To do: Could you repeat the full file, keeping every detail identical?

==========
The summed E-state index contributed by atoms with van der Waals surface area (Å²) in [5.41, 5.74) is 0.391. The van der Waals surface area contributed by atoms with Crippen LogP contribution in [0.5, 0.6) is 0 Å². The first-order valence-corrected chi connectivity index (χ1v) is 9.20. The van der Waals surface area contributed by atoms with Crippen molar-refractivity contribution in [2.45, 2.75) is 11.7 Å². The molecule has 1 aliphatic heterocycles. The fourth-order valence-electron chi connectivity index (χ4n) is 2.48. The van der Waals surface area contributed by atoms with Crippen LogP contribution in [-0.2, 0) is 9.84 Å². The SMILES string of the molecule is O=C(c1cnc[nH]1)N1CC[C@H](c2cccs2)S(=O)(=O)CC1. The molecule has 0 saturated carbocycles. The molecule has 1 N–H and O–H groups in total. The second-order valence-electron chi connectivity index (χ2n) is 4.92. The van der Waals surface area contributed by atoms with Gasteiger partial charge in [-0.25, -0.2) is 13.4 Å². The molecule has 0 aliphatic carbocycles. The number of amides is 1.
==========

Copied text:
The summed E-state index contributed by atoms with van der Waals surface area (Å²) in [5.41, 5.74) is 0.391. The van der Waals surface area contributed by atoms with Crippen LogP contribution in [0.5, 0.6) is 0 Å². The first-order valence-corrected chi connectivity index (χ1v) is 9.20. The van der Waals surface area contributed by atoms with Crippen molar-refractivity contribution in [2.45, 2.75) is 11.7 Å². The molecule has 1 aliphatic heterocycles. The fourth-order valence-electron chi connectivity index (χ4n) is 2.48. The van der Waals surface area contributed by atoms with Crippen LogP contribution in [-0.2, 0) is 9.84 Å². The SMILES string of the molecule is O=C(c1cnc[nH]1)N1CC[C@H](c2cccs2)S(=O)(=O)CC1. The molecule has 0 saturated carbocycles. The molecule has 1 N–H and O–H groups in total. The second-order valence-electron chi connectivity index (χ2n) is 4.92. The van der Waals surface area contributed by atoms with Gasteiger partial charge in [-0.25, -0.2) is 13.4 Å². The molecule has 0 aliphatic carbocycles. The number of amides is 1.